Everything you need to know about Clinical Trials.

What are they, why they're important and how you can get involved.

Frequently Asked Questions

What is a clinical trial?

The primary objective of a clinical trial is to discover improved methods for preventing, diagnosing or treating various human conditions. Some trials help medical researchers in understanding how individuals respond to new interventions, while others allow comparisons across existing interventions, testing new treatments or combining existing interventions.

Why are clinical trials important?

Clinical trials are critical in the development of new and enhanced treatments and techniques. Many of the latest interventions would not be possible without clinical trials. These trials  help to increase life expectancy, alleviate pain, and manage disabilities.

What potential risks are involved?

Any ingested substance, including prescription medications, can lead to side effects. While every clinical study may potentially cause side effects, the good news is that all trials are meticulously monitored to ensure participant safety. Furthermore, each clinical study undergoes extensive lab testing to evaluate potential side effects.

How do I benefit from participating in a trial?

There are several benefits:

— Consulting with leading medical experts about your condition

— Gaining early access to potentially life-altering treatments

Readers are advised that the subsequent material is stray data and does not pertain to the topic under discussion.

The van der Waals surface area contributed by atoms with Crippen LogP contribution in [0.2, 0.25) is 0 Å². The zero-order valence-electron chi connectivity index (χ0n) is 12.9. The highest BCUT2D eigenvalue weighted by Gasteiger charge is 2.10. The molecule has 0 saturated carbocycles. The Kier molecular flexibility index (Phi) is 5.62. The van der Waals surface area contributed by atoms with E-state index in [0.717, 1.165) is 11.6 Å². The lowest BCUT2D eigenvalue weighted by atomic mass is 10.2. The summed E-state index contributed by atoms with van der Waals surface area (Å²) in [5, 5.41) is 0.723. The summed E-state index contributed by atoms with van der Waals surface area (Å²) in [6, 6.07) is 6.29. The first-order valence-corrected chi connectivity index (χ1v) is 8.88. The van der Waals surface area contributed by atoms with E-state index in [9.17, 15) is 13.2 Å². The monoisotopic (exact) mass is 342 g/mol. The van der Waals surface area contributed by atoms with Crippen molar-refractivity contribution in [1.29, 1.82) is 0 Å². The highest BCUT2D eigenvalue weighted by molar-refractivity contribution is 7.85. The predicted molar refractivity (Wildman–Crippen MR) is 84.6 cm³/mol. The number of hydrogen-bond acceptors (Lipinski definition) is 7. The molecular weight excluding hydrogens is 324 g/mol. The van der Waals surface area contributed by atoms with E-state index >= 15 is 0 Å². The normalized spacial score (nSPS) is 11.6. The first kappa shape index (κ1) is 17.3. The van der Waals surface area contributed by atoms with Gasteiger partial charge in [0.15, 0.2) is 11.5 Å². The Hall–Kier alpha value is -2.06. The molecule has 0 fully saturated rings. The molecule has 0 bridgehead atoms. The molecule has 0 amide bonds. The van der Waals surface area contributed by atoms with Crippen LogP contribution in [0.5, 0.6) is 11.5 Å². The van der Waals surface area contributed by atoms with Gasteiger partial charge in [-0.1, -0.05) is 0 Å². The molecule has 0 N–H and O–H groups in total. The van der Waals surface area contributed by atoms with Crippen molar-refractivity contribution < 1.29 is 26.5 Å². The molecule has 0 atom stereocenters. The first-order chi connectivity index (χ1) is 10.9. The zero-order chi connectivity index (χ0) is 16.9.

— Contribute to society by improving healthcare treatments and techniques

— Receiving reimbursement for your time and effort

Is treatment different in a clinical trial?

You should expect to undergo more exams and tests than usual. Why? These tests help the medical research team to track your progress and collect valuable information. Furthermore, you may need to stop (or modify) your current medications and diet, but changes such as this should be discussed with your medical team beforehand.

What does Informed Consent mean?

The medical professionals performing the trial will explain the treatment to you, outlining potential benefits and risks. Next, they will ask you to sign a consent form, giving your permission to participate in the trial. This document is your “informed consent.” However, keep in mind that signing this doesn’t prevent you from exiting the clinical trial. You are free to leave the trial at any time and for any reason.

Will I be paid for taking part in a trial?

In most trials you will be paid for your time and travel expenses. There is no cost to participate. The payment varies between different studies and is usually based on the number and duration of required clinic visits. The recruitment specialist will be able to advise you on the reimbursement over the phone before you book in for the trial.

What happens during a trial?